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Book: Acid Sulfate Weathering
Published by: Soil Science Society of America



  1.  p. 169-191
    SSSA Special Publication 10.
    Acid Sulfate Weathering

    J.A. Kittrick, D.S. Fanning and L.R. Hossner (ed.)

    ISBN: 978-0-89118-905-3


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Mineralogical Properties of Lignite Overburden as they Relate to Mine Spoil Reclamation1

  1. J. B. Dixon,
  2. L. R. Hossner,
  3. A. L. Senkayi and
  4. K. Egashira2


The mineralogical properties of lignite overburdens differ significantly between the oxidized zone and the reduced zone. Reclamation of lignite mine spoil generally involves earthy materials that overlie the lignite. Hard rock types are exceptional. These overburden materials are sometimes capped by good soils that need to be reinstalled as illustrated by the loessial soils of West Germany. On the other hand reclamation may utilize mixed overburdens as is being done in the coastal plain deposits of eastern Texas where the soils may have poor physical and chemical properties and topsoiling is not practiced. In East Texas fresh overburden materials are left on the surface thus exposing carbonates, sulfides, and labile silicates to immediate weathering. The thickness of the weathered zone is about 5 to 20 m depending on the texture of the material and the depth to impermeable strata. Clayey or lignite strata impede penetration of air and water and thus the weathering front.

Iron sulfides and Fe-chlorite are generally absent from the oxidized zone. Labile iron compounds have weathered to iron oxides. Chlorite usually occurs in the unoxidized overburdens analyzed in eastern Texas. Pyrite is present in these deposits but occurs in local concentrations in varying amounts. Feldspars appear to have partially weathered out of the upper oxidized zone based on preliminary data. Feldspars occur mostly in the silt and sand fractions. Mica of the muscovite type is present in modest amounts throughout the overburden section. It is relatively resistant to weathering and persists to some extent to the soil surface. Smectite and kaolinite are abundant in the clay fraction throughout the overburden section except near the soil surface where much of the smectite has been removed. These conclusions are based on data from only a few locations in East Texas and require reevaluation throughout the lignite belt to account for possible variation along the strike of the beds and under different climatic conditions.

Carbonates occur infrequently in materials that overlie Wilcox lignite of East Texas. Thus they are not a reliable indicator of weathering. Calcite has been identified in a few layers. Siderite (FeCO3) is important in local concentrations and weathers to goethite coated rocks that persist in exposed land surfaces.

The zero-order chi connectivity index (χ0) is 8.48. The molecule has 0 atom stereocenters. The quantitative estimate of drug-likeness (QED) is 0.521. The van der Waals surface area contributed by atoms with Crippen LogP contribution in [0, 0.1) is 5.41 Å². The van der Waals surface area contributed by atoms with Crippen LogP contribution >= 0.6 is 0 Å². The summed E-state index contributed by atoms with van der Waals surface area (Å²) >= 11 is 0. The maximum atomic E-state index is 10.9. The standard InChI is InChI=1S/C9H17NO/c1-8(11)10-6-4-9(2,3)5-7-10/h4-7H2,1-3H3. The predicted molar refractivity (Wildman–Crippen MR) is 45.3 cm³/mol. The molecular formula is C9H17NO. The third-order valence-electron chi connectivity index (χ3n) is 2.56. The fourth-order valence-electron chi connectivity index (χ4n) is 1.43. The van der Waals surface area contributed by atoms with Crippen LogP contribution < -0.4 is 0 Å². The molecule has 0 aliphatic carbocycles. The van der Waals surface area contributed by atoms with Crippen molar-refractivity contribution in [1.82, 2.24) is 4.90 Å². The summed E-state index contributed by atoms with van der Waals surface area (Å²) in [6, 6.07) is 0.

Jarosite and gypsum are the most common sulfate minerals associated with lignite overburden of East Texas. Both minerals form on the exterior of overburden cores when they are allowed to oxidize and dry in storage. These localized fresh efflorescences suggest the rapid weathering of pyrite. Also, gypsum forms as a widespread white powder on dry shale surfaces suggesting that it formed as the interstitial solution evaporated in the absence of localized pyrite. Melanterite and szmolnokite also form on samples of lignite overburden from East Texas.

The discussions of mineralogical properties of lignite overburden presented here and the experience with reclaiming lignite overburdens in the United States and abroad reflect a favorable outlook for the continuation of such practices. However, it must be recognized that the extent of these experiences has been limited to a few locations and a short interval of time. In the East Texas lignite mining area many of the native upland soils, presumably formed from similar parent material to lignite overburdens, are infertile and difficult to manage. Thus continued investigations are needed of the overburden composition at different locations. Appropriate revegetation practices and long term management practices are needed to assure successful reclamation and return of the land to agricultural use.

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Copyright © 1982. Copyright 1982 by the Soil Science Society of America, Inc., 5585 Guilford Rd., Madison, WI 53711 USA